Riding on a Cloud looks at life before and after a tragic event, at the Theatre Centre in Toronto
Riding on a Cloud, playing at The Theatre Centre as part of the Progress Festival, is, simply put, a powerful performance. Writer and Director Rabih Mroué uses cassette recordings, video, and the performance of his brother Yasser Mroué to tell the story of Yasser before and after the accident that took away parts of Yasser’s life.
I was not entirely sure what I was walking into with Riding on a Cloud. Told in Arabic with English surtitles, I was afraid my attention would be drawn from the performance in an attempt to understand what was going on. This was not the case, however, as the simple set of a desk and a screen, make following the story very easy.
With respect to the show itself, I was a bit lost at first and tried to get my footing as to where the story was going and what I was being told. Yasser spends a great deal of time behind the desk, alternating between playing recorded cassettes to coincide with the DVD video presentations.
It was when the theme of “before and after” came up that I felt the performance took hold and I understood exactly what came before in terms and of the show, and where things were going.
Using Yasser’s experience of being shot in the head by a sniper’s bullet during the Lebanese Civil War as its base, Riding on a Cloud explores how we view the meaning of our personal stories, as well as the meaning of major world events. With Yasser’s life, there is the “before” the incident with the sniper and the “after”, but also there is a world before and after World War I, the Holocaust, and 9/11 as is presented as a prequel to Yasser going into detail about his experience.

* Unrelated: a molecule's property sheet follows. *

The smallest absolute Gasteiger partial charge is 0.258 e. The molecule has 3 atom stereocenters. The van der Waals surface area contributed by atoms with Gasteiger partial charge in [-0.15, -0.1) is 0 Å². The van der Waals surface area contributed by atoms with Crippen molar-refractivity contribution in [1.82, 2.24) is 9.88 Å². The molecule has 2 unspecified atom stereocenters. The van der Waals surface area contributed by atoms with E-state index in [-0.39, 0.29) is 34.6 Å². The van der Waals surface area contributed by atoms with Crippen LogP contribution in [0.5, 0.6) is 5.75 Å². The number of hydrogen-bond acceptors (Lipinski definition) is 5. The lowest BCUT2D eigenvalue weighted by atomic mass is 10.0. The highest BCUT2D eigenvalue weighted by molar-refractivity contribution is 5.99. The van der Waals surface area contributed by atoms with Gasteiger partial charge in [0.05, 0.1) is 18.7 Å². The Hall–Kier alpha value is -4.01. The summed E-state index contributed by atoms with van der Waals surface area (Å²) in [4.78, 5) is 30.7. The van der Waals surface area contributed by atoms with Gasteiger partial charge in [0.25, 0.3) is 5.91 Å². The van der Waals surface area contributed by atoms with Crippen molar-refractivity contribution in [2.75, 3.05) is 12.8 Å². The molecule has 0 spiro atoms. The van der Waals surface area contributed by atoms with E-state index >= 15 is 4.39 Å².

The part of the performance where the meaning of Yasser’s story is presented is a dialogue between Yasser and Rabih. It is poignant in its simplicity, especially when Yasser questions why his story should be told.
I am glad that the brothers decided to move forward with this production. As with all great art, Riding on a Cloud elicits thought not just about the piece of art itself, but about the world that directly influenced the art and also the world that is indirectly involved.
I say I am glad that the brothers decided to tell this story because as I was leaving the theatre, I was drawn into thoughts of how every person in the world has a unique story. The details might be similar but every single story is as unique as the person to whom it is linked, and it is in the specific differences of every person’s story where commonality can be found.
I have not been shot with a sniper’s bullet as Yasser has, but I can relate to his feelings of confusion and uncertainty exploring an unknown world after a life-changing event. This story also helped me understand a friend’s experience after a traumatic car accident.
When it was revealed that Yasser was initially reluctant about the merits of telling his story, it made me glad that it was told all the more. To know that I almost did not get to experience it, makes me feel even luckier that I did and in my life there is definitely a before Riding on a Cloud and an after.
- Riding on a Cloud is playing until January 16th, 2016 at The Theatre Centre (1115 Queen Street West)
- Shows run Friday January 15th and Saturday January 16th at 7pm
- Tickets are $25 ($20 for Student/Senior/Arts Worker) and are available online or through the box office at (416) 538-0988
Photo provided by the company.